Monthly Archives: January 2012


 

by on January 31st, 2012

From its ancient Stoic origins to its modern Kantian formulations, human dignity is an important concept for sound ethical thinking. We must distinguish dignity as attributed, dignity as intrinsic worth, and dignity as flourishing.

by on January 30th, 2012

The conjugal conception of marriage is just and coherent; the same-sex marriage proponents’ conception of marriage is unjust and incoherent.

by on January 27th, 2012

A successful account of social justice must affirm the primacy of communities, and institutions directed by communities, over both the individual and the state in promoting human flourishing.

by on January 26th, 2012

A eudaimonistic ethical theory can show, without appeal to God, that certain actions are always wrong.

by on January 25th, 2012

In order to win, do Republicans really need to stop talking about abortion and marriage?

by on January 24th, 2012

While some people resent the imperfection, the inconvenience, and the expense of persons with disabilities, others see in them an invitation to learn how to love deeply without counting the cost. God will demand an accounting. Adapted from remarks delivered at the Cardinal O’Connor Conference on Life.

by on January 23rd, 2012

39 years ago, the Supreme Court delivered a radical, legally untenable, immoral decision. It has forfeited its entitlement to have its decisions respected, and followed, by the other branches of government, by the states, and by the people.

by on January 20th, 2012

The Obama administration’s efforts to regulate the cellular-phone service market through a decades-old trust-busting ideology is at odds with the courts’ more recent “new learning” approach to market competition. And there are lessons here for pro-lifers.

by on January 19th, 2012

Poetry establishes the polis, the ordered community, because poetry teaches men their “actual desires,” the desires that must be accommodated in any lasting and beneficial order. The second in a two-part series.

by on January 18th, 2012

Modernist poetry embodies the philosophical perspective of late liberal Western society, giving form to the conception of freedom divorced from essence, the theoretical primacy of the individual, and the broad skepticism towards any notion of a rational human nature. The first in a two-part series.

by on January 17th, 2012

The construction of an ethical theory, as a general matter, inevitably implicates philosophical theology.

by on January 16th, 2012

Martin Luther King, Jr., espoused a worldview repugnant to many of those who now claim his legacy.

by on January 13th, 2012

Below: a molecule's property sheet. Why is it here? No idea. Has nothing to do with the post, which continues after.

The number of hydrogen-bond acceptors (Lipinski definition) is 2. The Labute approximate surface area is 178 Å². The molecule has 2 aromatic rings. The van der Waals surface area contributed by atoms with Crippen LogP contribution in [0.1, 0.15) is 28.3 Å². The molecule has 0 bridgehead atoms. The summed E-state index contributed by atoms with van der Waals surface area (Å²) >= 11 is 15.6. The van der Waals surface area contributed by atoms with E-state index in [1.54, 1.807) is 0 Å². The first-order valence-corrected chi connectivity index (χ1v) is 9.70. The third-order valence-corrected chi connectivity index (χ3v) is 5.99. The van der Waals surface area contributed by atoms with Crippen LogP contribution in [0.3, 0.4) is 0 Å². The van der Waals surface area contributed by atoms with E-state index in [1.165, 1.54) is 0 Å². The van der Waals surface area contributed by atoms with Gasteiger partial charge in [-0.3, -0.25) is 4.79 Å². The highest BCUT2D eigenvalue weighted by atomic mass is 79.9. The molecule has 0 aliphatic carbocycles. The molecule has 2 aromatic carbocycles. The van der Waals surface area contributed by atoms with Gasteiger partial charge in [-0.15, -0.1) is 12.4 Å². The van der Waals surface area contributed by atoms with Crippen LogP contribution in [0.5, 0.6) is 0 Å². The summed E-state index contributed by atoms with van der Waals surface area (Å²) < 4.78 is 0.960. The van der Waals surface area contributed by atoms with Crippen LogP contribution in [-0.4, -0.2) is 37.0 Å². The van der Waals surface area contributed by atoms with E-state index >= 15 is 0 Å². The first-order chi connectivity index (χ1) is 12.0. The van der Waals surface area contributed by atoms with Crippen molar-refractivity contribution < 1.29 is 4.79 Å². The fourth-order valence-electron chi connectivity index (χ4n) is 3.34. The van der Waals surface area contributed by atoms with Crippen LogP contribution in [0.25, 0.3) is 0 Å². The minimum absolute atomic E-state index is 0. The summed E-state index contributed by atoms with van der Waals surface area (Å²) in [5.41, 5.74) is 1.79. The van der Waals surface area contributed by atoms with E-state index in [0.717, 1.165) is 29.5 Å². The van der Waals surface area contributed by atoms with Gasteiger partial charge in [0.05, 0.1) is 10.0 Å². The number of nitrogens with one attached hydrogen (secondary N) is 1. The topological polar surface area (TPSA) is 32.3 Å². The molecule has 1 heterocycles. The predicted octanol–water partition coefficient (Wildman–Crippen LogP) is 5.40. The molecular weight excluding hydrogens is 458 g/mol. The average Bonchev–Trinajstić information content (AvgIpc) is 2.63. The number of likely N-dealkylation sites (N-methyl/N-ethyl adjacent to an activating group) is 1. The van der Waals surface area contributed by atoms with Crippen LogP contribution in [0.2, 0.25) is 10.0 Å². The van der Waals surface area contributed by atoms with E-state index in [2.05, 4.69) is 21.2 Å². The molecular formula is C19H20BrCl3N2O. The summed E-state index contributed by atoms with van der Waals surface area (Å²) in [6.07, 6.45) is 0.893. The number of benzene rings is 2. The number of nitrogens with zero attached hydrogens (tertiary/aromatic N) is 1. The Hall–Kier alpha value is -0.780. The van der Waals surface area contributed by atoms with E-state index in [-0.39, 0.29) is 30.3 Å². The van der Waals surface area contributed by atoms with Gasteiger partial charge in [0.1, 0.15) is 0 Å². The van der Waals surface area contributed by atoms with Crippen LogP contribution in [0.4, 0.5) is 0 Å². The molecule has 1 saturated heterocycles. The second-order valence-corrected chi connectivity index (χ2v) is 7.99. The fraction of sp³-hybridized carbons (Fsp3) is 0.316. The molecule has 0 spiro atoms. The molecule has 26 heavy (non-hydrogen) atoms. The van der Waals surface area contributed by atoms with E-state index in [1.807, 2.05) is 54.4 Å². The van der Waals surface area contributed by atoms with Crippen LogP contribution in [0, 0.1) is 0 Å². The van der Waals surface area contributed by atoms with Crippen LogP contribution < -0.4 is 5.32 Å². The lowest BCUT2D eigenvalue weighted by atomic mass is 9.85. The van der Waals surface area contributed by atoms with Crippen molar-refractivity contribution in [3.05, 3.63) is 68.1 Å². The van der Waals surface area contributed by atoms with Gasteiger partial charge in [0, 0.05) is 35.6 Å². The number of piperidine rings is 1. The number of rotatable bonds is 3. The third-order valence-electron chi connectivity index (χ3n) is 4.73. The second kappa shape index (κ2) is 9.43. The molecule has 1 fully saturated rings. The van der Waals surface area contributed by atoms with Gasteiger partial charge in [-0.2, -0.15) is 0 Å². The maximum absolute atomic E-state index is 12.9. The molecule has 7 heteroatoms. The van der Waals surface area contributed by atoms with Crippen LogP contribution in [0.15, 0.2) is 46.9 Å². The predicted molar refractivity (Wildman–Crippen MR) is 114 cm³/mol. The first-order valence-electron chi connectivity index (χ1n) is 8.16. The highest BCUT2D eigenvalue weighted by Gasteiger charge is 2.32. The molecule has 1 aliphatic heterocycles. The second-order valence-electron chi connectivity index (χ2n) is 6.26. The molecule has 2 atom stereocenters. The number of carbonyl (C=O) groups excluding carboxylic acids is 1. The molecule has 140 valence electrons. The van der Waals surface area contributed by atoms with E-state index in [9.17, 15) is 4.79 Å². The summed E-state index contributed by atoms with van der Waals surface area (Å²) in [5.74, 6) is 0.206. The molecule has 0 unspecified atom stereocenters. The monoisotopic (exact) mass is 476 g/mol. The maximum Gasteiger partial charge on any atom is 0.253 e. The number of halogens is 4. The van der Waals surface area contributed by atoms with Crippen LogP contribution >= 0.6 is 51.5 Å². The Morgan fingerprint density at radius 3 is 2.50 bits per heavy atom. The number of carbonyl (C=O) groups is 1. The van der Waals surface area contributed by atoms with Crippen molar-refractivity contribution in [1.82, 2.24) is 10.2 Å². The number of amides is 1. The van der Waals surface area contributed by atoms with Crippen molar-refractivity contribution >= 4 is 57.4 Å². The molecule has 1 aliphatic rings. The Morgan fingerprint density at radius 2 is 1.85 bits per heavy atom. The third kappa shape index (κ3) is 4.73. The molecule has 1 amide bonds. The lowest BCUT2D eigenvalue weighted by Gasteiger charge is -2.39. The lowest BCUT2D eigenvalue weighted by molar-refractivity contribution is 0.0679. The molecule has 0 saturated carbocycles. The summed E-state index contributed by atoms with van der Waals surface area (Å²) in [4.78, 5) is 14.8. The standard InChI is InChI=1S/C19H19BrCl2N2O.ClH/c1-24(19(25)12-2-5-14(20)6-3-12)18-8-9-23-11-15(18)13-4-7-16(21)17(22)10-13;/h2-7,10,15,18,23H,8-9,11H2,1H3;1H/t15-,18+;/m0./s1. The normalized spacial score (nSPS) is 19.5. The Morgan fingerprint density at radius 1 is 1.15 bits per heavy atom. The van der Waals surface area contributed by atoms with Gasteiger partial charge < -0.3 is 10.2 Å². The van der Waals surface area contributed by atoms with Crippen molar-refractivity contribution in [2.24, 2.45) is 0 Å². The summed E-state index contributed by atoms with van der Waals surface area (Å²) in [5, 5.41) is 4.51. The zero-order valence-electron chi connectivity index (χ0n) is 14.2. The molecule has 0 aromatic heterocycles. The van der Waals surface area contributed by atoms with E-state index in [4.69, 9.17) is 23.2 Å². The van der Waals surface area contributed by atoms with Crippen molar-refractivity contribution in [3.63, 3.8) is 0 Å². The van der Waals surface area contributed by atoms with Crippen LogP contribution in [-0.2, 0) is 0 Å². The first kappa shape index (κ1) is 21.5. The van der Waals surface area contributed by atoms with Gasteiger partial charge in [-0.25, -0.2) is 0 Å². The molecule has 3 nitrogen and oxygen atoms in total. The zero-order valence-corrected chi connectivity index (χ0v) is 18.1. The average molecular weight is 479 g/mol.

In a recent decision, the Supreme Court has held that the First Amendment provides additional and independent rights to religious organizations, beyond those to which non-religious groups are entitled.

by on January 12th, 2012

The Obama Administration’s campaign against “bullying” and “harassment” in schools is a subterfuge to exert federal control over the minutiae of daily school operations and to impose its preferred cultural attitudes.

by on January 11th, 2012

Aiding the deliberate destruction of human life has no place in the doctor’s job description.

by on January 10th, 2012

Senior citizens are less likely to support same-sex marriage than younger Americans, but that does not mean that they are anti-gay.

by on January 9th, 2012

Threats to religious freedom endanger the health of religious institutions, enfeebling rather than enlivening the moral content of our culture—a content that we all, believers and non-believers alike, rely upon to exercise our freedom.

by on January 6th, 2012

Economic, political, and ethical principles that encourage limited government must interact in our effort to secure long-term economic stability.

by on January 5th, 2012

Those who oppose judicial supremacy follow in the footsteps of Abraham Lincoln himself.

by on January 4th, 2012

A new biography of Margaret Sanger fails to confront the Planned Parenthood founder’s ideological commitment to eugenics and population control.

In Depth: Islam and Immigration

Agree or disagree with Donald Trump's approach to Islamic immigration, the United States must come to terms with such immigration's cultural and demographic implications.


  • by Joseph G. Trabbic on February 9, 2017

    On Thomistic principles, Trump’s ban on Syrian refugees whose lives are in danger is not morally justifiable. Bans on other travelers and immigrants, however, are not as problematic.

  • by Robert Carle on February 21, 2017

    President Trump’s executive order on immigration is deeply troubling, because it inflicts suffering on “the least of these” for political gain. This demeans the office of the President and robs the United States of its moral high ground in the War on Terror.

  • by Joseph G. Trabbic on August 22, 2016

    Is there a moral obligation for the US not to enact Donald Trump’s proposed ban on Muslim travel into the US?

  • by Luma Simms on March 10, 2016

    Our nation faces an assimilation crisis as many Middle Eastern immigrants reject our culture, which they perceive as libertine. We could improve the situation through a renewed commitment to our founding principles, particularly the reunification of faith and reason.

  • by Robert Carle on October 29, 2015

    A best-selling new novel taps into an angst that has become an obsession in Europe.

  • by Luca Volontè on December 17, 2015

    Europe can only emerge from its downward spiral by putting religious faith and respect for history and tradition at the center of our communal and personal lives.


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